Entrepreneurs Must Focus on More Than Just Product Development
Entrepreneurial spirit, driven by the will to succeed and the desire to create something of lasting value, is one of the greatest assets that our country has at its disposal. If the future is to be truly won, then innovation must be the driving force, and it all starts with the single sole proprietor that wakes up one morning with an idea that demands his or her full attention. From that point, the race is on, but creating a start-up company that will survive and thrive is about much more than just converting an idea into a reality.
Books have been devoted to this topic that espouse prudent priority setting, planning, and a host of mistakes that must be avoided at all costs, but who has time to read a book when your “business muse” is calling. Budding entrepreneurs need not study books, but hopefully, articles such as these will be duly noted at the outset. There are a few basic concepts that must be employed early on or a great deal of time will be wasted much later in the process when time is in short supply.
Soon after that initial “Eureka” moment when the idea is most compelling, the time is right for a little introspection. Do you have the leadership qualities and mental capacity necessary to run a business and direct the efforts of other employees? Are you prepared to commit the time and effort required? A crucial error in judgment at this stage can lead to major problems later on, but the biggest mistake to avoid is thinking that you must be capable of doing everything on your own. You must develop a personal inventory of your talents, and then note where the “gaps” are.
Seeking the advice of a mentor is a time-honored tradition when creating any type of commercial venture. Every State in the Union has a variety of support programs, incubator groups, and networking forums designed specifically to aid an entrepreneur in his early and near-term development stages. The very fact that you cannot be all things that you need to be demands that you have an independent and experienced voice to guide your early process.
The majority of entrepreneurs these days come from a marketing or programming background. Their talents stack up favorably in these disciplines, and much of their careers have been spent waiting and preparing for the opportunity to branch out on their own. Typically, they are not financially inclined, nor do they appreciate the profession since they most likely have had a bad experience or two during their careers when financial accountability ruined their day.
Financial professionals that work with start-up companies are generally in agreement when questioned about the problems they encounter. All protest that they are always brought into the game way too late in the process, easily 12 to 18 months later than they should have been. Secondly, young entrepreneurs have a very limited idea about what a financial person can bring to the table. Most often a lowly bookkeeper or junior accountant is designated to fill a role well beneath what is actually needed.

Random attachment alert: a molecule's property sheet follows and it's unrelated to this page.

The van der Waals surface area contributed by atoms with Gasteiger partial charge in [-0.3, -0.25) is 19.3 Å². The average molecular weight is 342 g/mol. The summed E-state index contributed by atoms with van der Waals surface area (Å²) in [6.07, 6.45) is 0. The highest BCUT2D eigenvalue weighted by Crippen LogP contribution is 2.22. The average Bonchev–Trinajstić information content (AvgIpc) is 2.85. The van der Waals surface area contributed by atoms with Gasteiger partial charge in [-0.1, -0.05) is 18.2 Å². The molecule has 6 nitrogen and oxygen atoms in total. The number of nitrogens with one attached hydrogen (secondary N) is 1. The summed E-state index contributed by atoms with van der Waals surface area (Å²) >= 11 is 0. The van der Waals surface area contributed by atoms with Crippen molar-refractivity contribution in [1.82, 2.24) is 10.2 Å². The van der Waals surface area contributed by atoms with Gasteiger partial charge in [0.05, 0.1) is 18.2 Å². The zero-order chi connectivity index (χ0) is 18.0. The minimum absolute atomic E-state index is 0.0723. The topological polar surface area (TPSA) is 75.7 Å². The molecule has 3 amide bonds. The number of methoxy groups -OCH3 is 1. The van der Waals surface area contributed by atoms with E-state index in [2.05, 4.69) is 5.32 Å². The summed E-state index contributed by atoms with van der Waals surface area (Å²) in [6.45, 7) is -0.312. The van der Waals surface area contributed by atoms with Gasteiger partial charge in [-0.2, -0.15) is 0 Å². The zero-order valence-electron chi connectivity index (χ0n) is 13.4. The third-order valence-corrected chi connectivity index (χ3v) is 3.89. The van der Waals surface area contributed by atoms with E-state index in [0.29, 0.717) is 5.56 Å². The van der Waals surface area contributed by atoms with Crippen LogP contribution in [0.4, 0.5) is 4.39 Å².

A seasoned financial professional need not be hired as a full-time employee at the start, but his services will greatly enhance your success in these key areas:
- Funding will consume an inordinate amount of time from day one, and it is the number one reason why entrepreneurs fail in the early going. They never appreciate how much they need or how to go about getting it. Preparing “investment ready” materials is only a start in the process. Communicating in financial terms with the investment community is mandatory;
- Planning is paramount. You must have a cogent business plan that can be easily communicated to your staff. It defines your “focus”. The second reason that can spell failure is when the CEO is too consumed with other ideas and does not focus on what must be done for immediate success. If the CEO is not disciplined, then his staff will follow suit;
- Realistic goals and timeframes and a prudent determination of the resources necessary to achieve them is what a financial professional is all about. He will design the reporting infrastructure to run the business “by the numbers” and pinpoint where and when corrections are necessary.
Unfortunate “gaps” also tend to form in the sales area. Revenue is the lifeblood of a company, and salesmen are your “infantry” on the front lines. Understanding your potential market and customer is crucial in the early planning stages. Selling globally will necessarily present forex and legal issues that must be addressed upfront.
An entrepreneur must face numerous challenges to get his idea to market. Seek early guidance from a mentor to ensure that your “gaps” are effectively covered.
Tom Cleveland has had an extensive career in the international payments industry with over 30 years of experience in executive management, corporate governance and business development. Tom served as CFO for various Visa International entities from 1980 until 1999, retiring with the title of Group EVP and Treasurer. Tom currently works as a market analyst for Forex Traders.